As far as meditation is concerned, in general one meditates, and even if one has realized the nature of meditation, when one speaks to others one cannot prove it. Of course, meditation is not something which is tangible, which can be shown to others, it's an inner experience of the mind. What can one say to others? One should be able to tell others that one has this meditation experience, and one should be able to explain it, this is very important. This is the ornament of meditation.

The sixth ornament is complete realization, Buddhahood in one lifetime. For example, holy Milarepa became a Buddha in one life time. What does becoming Buddha in one lifetime mean? It is the exhausting of the mind. The term of exhaustion can be understood as the accomplishment or the perfection of the mind. All phenomena are, by nature, void of reality, not real, by nature they are emptiness. The very nature of mind, in its state of confusion, is not seen or realized as empty, there is existence, or the manifestation of appearance. We believe in the reality of the phenomena which are appearing. From this perception, comes attachment, attachment to objects arises. On the basis of this attachment, poisons such as desire attachement, aversion, and ignorance appear. So, in the beginning, what is necessary? In our mind, at the level of confusion, things appear as existing. What does it mean to realize Buddhahood in one lifetime? The appearances of our mind, all phenomena are empty of self-nature, they are emptiness. They vanish into emptiness. All phenomena reabsorb into the mind. If one realizes it, that is what is called Buddhahood in one lifetime.

For example, nowadays, scientists are doing research on material things, like on a house. They analyze the reality of components, of the smallest particles such as atoms. Having done their analyses, they discover that the tiniest particles are without any reality, not permanent, that nothing is self-existent. They analyze the tiniest particles. Nowadays, they say that there are no particles, that nothing material can be found. What does one find? One only finds light, there is light and no particles. In general, scientists are able to analyze the absence of nature of phenomena, but they have no practices. They can understand that phenomena are devoid of self-nature, but they do not practice. Scientists can understand that phenomena, like a house, are devoid of self-nature, they understand it, but they have attachement for this house, they have not reversed the attachement. Why is this? Mainly because they have no practice, there is attachement. We practioners must not limit ourselves to analysis, but we must practice, that is the difference between these two approaches.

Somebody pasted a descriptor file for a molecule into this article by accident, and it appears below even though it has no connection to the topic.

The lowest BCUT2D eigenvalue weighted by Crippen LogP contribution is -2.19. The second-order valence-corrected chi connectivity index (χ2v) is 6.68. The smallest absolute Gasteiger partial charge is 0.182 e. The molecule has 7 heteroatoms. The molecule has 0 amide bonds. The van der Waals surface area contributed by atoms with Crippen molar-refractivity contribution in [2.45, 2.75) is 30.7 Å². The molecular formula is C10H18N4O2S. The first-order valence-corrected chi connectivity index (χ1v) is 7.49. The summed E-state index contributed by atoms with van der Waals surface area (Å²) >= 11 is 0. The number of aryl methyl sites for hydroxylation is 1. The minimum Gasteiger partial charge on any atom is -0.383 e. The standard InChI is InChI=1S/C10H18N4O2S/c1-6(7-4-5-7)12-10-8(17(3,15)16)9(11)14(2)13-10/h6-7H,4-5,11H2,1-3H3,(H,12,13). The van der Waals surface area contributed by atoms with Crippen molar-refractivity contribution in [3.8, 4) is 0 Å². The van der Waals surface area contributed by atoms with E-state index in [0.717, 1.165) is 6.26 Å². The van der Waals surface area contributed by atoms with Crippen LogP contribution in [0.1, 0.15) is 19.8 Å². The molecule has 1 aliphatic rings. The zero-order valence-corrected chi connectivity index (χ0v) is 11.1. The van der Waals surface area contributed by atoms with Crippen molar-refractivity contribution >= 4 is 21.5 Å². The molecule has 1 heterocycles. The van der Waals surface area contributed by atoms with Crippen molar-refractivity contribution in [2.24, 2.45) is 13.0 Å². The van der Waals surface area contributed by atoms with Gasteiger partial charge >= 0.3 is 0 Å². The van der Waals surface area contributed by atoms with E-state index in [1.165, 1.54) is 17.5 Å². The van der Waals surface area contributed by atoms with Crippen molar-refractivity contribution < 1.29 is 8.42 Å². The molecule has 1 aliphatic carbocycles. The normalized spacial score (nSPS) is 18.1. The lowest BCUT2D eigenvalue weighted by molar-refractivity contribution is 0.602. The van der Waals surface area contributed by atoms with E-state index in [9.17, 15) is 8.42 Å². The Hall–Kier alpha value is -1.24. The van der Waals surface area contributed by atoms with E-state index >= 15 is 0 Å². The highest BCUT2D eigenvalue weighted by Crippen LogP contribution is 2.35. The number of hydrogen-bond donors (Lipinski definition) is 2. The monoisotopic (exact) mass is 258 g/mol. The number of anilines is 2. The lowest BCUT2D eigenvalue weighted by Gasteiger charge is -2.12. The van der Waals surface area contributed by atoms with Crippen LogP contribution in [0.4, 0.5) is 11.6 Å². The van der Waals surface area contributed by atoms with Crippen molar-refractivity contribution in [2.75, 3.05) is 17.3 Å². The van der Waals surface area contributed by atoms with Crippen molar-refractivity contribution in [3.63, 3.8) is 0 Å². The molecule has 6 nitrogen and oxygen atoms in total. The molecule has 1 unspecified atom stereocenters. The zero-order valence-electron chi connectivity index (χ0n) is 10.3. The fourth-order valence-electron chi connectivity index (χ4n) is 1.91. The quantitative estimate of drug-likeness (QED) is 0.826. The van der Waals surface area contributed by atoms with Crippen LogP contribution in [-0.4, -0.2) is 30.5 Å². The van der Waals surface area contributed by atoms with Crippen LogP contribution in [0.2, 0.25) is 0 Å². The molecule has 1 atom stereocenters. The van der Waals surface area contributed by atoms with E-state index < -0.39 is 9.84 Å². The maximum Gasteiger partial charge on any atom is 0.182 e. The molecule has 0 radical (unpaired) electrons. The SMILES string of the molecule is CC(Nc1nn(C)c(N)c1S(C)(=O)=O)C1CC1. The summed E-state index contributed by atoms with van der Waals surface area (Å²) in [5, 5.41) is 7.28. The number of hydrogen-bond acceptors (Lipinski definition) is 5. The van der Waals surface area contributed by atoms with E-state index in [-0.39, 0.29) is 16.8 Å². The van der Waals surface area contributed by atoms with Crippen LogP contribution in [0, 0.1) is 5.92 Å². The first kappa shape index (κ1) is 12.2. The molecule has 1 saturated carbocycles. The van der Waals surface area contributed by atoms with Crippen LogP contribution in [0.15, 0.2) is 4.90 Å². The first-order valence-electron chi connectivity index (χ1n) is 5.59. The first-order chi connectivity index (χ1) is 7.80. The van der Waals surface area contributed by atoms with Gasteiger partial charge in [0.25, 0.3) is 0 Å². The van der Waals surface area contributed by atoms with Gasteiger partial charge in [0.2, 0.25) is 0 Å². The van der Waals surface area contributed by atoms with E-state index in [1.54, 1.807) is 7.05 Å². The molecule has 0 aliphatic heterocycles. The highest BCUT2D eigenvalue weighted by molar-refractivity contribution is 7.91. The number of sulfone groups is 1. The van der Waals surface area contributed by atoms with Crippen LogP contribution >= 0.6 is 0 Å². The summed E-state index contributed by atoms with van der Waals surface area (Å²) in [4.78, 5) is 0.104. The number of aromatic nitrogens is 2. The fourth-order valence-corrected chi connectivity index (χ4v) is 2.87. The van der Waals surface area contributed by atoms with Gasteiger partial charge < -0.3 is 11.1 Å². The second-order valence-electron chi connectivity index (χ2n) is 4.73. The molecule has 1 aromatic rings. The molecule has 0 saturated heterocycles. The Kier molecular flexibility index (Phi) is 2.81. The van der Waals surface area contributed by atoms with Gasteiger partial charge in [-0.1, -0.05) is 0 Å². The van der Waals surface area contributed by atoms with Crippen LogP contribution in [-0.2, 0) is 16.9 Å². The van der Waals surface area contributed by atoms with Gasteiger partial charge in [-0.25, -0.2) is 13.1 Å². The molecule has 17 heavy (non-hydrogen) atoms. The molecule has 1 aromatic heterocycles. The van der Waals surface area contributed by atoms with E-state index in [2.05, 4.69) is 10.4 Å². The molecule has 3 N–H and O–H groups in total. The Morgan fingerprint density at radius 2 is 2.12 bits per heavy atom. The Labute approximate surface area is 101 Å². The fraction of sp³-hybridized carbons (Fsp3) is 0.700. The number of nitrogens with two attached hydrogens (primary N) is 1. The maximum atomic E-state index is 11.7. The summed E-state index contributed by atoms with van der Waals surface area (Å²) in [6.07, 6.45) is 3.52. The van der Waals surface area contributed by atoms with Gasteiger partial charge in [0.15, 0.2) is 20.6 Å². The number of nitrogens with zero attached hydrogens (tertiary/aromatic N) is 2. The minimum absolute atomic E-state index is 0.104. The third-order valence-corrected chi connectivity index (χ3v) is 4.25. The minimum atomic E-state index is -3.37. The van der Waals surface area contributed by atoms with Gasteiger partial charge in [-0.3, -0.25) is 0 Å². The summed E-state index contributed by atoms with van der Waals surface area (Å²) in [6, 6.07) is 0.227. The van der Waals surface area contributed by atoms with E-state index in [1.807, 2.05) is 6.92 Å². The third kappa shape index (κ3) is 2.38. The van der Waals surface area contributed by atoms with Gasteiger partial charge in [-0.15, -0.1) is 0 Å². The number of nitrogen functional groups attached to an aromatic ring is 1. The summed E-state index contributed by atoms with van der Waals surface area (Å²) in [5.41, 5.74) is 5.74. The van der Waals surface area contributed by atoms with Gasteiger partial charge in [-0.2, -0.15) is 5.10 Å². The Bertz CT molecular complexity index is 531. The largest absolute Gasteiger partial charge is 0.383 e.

As in the case of meditation, one may have realized that phenomena are devoid of self-nature, that one is fully awakened, but if others do not see any change then it is not convincing. What is necessary? One needs the ornament. What must this proof be? It has to be linked to the four bodies of Buddha, the nirmanankaya, the sambhogakaya, the dharmakaya, and the fourth, the essential body. One needs either to obtain the nirmanankaya of a Buddha, or to obtain the sambhogakaya of a Buddha, or to obtain the four bodies of Buddha. Although one obtains Buddhahood in one lifetime, if there is no visible outer change, others may have doubts. They may say: Oh, he has realized the nature of phenomena, but he hasn't changed! The nature of the mind can not be shown on the outside. For example, once one has crossed the river, the view from the other bank of the river is different from this one. Others can not see it on the outside because realization is inside the mind. So proof that can be shown on the outside is required. It must be linked to the four bodies of a Buddha.

In general, human beings have a lot of thoughts. We have a lot of thoughts, good thoughts and bad thoughts. In my opinion, we mainly have negative thoughts and few good thoughts. Why? Because we are under the sway of numerous disturbing emotions, and their power is such that that we are little inclined to good mental attitudes. It is easy to remember what is bad, and we know how to do that. We don't remember what is positive. When we speak of enlightened beings, there are only a few, there aren¹t many. The rest, what isn't positive, everyone can think of that. We don't have to rely on holy beings to learn this. Negativity, doing negative things, we can all think of that, we know how to do that. But when we speak of Dharma, of the nature of phenomena, we don't know. We don't understand, we have a hard time understanding. Even if we are taught, sometimes, we don't understand. What is bad, we don¹t have to talk a lot about it, we remember it, we know how to do it. In general, we are under the sway of wordly distractions and very seldom influenced by the dharma. This is the main reason, and the power of disturbing emotions is great.